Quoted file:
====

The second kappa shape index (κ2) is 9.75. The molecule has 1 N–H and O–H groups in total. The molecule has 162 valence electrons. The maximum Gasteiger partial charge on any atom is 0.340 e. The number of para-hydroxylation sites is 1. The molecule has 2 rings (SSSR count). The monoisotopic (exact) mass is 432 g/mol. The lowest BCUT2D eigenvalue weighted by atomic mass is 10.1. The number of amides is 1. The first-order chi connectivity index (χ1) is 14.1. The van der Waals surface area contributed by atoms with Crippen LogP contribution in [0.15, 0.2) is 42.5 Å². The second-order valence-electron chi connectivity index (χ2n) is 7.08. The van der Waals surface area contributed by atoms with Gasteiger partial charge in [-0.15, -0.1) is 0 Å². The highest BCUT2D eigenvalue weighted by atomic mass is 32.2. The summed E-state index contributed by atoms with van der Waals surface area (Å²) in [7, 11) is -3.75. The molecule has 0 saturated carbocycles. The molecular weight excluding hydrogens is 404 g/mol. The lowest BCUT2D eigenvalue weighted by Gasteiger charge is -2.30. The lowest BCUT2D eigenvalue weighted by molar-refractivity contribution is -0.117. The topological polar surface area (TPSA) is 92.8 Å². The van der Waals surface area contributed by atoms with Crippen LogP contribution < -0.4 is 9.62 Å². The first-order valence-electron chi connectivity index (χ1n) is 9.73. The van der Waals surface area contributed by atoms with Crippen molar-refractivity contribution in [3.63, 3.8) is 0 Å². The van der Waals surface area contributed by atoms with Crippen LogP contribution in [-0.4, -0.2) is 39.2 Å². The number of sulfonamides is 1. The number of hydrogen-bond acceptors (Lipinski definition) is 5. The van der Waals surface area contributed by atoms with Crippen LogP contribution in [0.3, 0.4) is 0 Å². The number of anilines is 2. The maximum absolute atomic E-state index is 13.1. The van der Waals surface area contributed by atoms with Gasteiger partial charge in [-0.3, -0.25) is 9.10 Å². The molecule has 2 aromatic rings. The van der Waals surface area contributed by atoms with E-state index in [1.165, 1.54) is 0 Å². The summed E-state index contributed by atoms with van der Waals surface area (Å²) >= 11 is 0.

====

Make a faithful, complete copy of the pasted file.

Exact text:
The second kappa shape index (κ2) is 9.75. The molecule has 1 N–H and O–H groups in total. The molecule has 162 valence electrons. The maximum Gasteiger partial charge on any atom is 0.340 e. The number of para-hydroxylation sites is 1. The molecule has 2 rings (SSSR count). The monoisotopic (exact) mass is 432 g/mol. The lowest BCUT2D eigenvalue weighted by atomic mass is 10.1. The number of amides is 1. The first-order chi connectivity index (χ1) is 14.1. The van der Waals surface area contributed by atoms with Crippen LogP contribution in [0.15, 0.2) is 42.5 Å². The second-order valence-electron chi connectivity index (χ2n) is 7.08. The van der Waals surface area contributed by atoms with Gasteiger partial charge in [-0.15, -0.1) is 0 Å². The highest BCUT2D eigenvalue weighted by atomic mass is 32.2. The summed E-state index contributed by atoms with van der Waals surface area (Å²) in [7, 11) is -3.75. The molecule has 0 saturated carbocycles. The molecular weight excluding hydrogens is 404 g/mol. The lowest BCUT2D eigenvalue weighted by Gasteiger charge is -2.30. The lowest BCUT2D eigenvalue weighted by molar-refractivity contribution is -0.117. The topological polar surface area (TPSA) is 92.8 Å². The van der Waals surface area contributed by atoms with Crippen LogP contribution < -0.4 is 9.62 Å². The first-order valence-electron chi connectivity index (χ1n) is 9.73. The van der Waals surface area contributed by atoms with Crippen molar-refractivity contribution in [3.63, 3.8) is 0 Å². The van der Waals surface area contributed by atoms with Crippen LogP contribution in [-0.4, -0.2) is 39.2 Å². The number of sulfonamides is 1. The number of hydrogen-bond acceptors (Lipinski definition) is 5. The van der Waals surface area contributed by atoms with Crippen LogP contribution in [0.3, 0.4) is 0 Å². The number of anilines is 2. The maximum absolute atomic E-state index is 13.1. The van der Waals surface area contributed by atoms with Gasteiger partial charge in [-0.3, -0.25) is 9.10 Å². The molecule has 2 aromatic rings. The van der Waals surface area contributed by atoms with E-state index in [1.165, 1.54) is 0 Å². The summed E-state index contributed by atoms with van der Waals surface area (Å²) >= 11 is 0.